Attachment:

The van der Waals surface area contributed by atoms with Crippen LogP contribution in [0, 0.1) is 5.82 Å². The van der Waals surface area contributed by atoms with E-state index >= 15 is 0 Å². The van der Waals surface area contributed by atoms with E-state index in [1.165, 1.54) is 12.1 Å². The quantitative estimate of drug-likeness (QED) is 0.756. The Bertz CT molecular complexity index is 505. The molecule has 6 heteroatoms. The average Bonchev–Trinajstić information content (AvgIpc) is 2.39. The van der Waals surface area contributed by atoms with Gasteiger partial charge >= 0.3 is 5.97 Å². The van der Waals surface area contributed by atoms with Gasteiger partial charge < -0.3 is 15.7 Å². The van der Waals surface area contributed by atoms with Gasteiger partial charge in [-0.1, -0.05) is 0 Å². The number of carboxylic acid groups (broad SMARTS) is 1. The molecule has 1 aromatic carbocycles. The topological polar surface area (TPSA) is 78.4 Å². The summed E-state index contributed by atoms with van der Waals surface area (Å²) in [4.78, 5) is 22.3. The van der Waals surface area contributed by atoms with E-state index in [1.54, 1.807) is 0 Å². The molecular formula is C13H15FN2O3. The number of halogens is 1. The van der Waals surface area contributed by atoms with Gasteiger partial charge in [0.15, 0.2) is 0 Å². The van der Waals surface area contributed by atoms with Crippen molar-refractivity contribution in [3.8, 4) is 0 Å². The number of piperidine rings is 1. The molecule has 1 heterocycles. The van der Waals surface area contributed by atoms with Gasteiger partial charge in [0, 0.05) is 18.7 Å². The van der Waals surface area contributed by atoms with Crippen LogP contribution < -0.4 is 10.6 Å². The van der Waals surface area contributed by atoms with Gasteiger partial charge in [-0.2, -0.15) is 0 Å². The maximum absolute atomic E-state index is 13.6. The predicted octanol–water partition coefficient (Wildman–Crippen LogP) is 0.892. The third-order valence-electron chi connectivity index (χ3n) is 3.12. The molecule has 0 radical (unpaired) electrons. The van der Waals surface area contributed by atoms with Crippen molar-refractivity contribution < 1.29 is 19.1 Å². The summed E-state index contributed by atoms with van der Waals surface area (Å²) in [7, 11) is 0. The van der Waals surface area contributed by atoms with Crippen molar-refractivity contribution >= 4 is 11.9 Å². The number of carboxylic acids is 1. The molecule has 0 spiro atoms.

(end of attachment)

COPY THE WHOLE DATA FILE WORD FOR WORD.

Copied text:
The van der Waals surface area contributed by atoms with Crippen LogP contribution in [0, 0.1) is 5.82 Å². The van der Waals surface area contributed by atoms with E-state index >= 15 is 0 Å². The van der Waals surface area contributed by atoms with E-state index in [1.165, 1.54) is 12.1 Å². The quantitative estimate of drug-likeness (QED) is 0.756. The Bertz CT molecular complexity index is 505. The molecule has 6 heteroatoms. The average Bonchev–Trinajstić information content (AvgIpc) is 2.39. The van der Waals surface area contributed by atoms with Gasteiger partial charge >= 0.3 is 5.97 Å². The van der Waals surface area contributed by atoms with Gasteiger partial charge < -0.3 is 15.7 Å². The van der Waals surface area contributed by atoms with Gasteiger partial charge in [-0.1, -0.05) is 0 Å². The number of carboxylic acid groups (broad SMARTS) is 1. The molecule has 1 aromatic carbocycles. The topological polar surface area (TPSA) is 78.4 Å². The summed E-state index contributed by atoms with van der Waals surface area (Å²) in [4.78, 5) is 22.3. The van der Waals surface area contributed by atoms with E-state index in [1.54, 1.807) is 0 Å². The molecular formula is C13H15FN2O3. The number of halogens is 1. The van der Waals surface area contributed by atoms with Gasteiger partial charge in [0.15, 0.2) is 0 Å². The van der Waals surface area contributed by atoms with Crippen molar-refractivity contribution in [3.8, 4) is 0 Å². The number of piperidine rings is 1. The molecule has 1 heterocycles. The van der Waals surface area contributed by atoms with Gasteiger partial charge in [0, 0.05) is 18.7 Å². The van der Waals surface area contributed by atoms with Crippen LogP contribution < -0.4 is 10.6 Å². The van der Waals surface area contributed by atoms with Gasteiger partial charge in [-0.2, -0.15) is 0 Å². The maximum absolute atomic E-state index is 13.6. The predicted octanol–water partition coefficient (Wildman–Crippen LogP) is 0.892. The third-order valence-electron chi connectivity index (χ3n) is 3.12. The molecule has 0 radical (unpaired) electrons. The van der Waals surface area contributed by atoms with Crippen molar-refractivity contribution < 1.29 is 19.1 Å². The summed E-state index contributed by atoms with van der Waals surface area (Å²) in [7, 11) is 0. The van der Waals surface area contributed by atoms with Crippen molar-refractivity contribution >= 4 is 11.9 Å². The number of carboxylic acids is 1. The molecule has 0 spiro atoms.